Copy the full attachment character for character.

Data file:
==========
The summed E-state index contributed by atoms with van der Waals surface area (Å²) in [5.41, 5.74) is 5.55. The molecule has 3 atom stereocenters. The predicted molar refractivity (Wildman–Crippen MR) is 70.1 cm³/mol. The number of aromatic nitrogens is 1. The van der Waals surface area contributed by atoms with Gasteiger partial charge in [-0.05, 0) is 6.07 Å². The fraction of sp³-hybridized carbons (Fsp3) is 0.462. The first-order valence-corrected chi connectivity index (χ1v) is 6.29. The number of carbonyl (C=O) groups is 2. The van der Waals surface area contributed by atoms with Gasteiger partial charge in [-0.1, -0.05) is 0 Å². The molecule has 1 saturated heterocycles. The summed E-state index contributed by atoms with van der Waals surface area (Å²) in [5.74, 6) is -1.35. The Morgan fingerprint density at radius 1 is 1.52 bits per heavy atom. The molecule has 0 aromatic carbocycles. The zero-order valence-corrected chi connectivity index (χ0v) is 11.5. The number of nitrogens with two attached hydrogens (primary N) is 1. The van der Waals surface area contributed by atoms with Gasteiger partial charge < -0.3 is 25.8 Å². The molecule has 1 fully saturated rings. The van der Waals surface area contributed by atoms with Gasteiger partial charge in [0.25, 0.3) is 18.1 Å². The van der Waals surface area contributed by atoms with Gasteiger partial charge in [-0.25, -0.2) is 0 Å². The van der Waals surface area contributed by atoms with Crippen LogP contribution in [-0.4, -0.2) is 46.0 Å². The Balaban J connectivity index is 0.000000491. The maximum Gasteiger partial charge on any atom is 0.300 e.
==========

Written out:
The summed E-state index contributed by atoms with van der Waals surface area (Å²) in [5.41, 5.74) is 5.55. The molecule has 3 atom stereocenters. The predicted molar refractivity (Wildman–Crippen MR) is 70.1 cm³/mol. The number of aromatic nitrogens is 1. The van der Waals surface area contributed by atoms with Gasteiger partial charge in [-0.05, 0) is 6.07 Å². The fraction of sp³-hybridized carbons (Fsp3) is 0.462. The first-order valence-corrected chi connectivity index (χ1v) is 6.29. The number of carbonyl (C=O) groups is 2. The van der Waals surface area contributed by atoms with Gasteiger partial charge in [-0.1, -0.05) is 0 Å². The molecule has 1 saturated heterocycles. The summed E-state index contributed by atoms with van der Waals surface area (Å²) in [5.74, 6) is -1.35. The Morgan fingerprint density at radius 1 is 1.52 bits per heavy atom. The molecule has 0 aromatic carbocycles. The zero-order valence-corrected chi connectivity index (χ0v) is 11.5. The number of nitrogens with two attached hydrogens (primary N) is 1. The van der Waals surface area contributed by atoms with Gasteiger partial charge < -0.3 is 25.8 Å². The molecule has 1 fully saturated rings. The van der Waals surface area contributed by atoms with Gasteiger partial charge in [0.25, 0.3) is 18.1 Å². The van der Waals surface area contributed by atoms with Gasteiger partial charge in [-0.25, -0.2) is 0 Å². The van der Waals surface area contributed by atoms with Crippen LogP contribution in [-0.4, -0.2) is 46.0 Å². The Balaban J connectivity index is 0.000000491. The maximum Gasteiger partial charge on any atom is 0.300 e.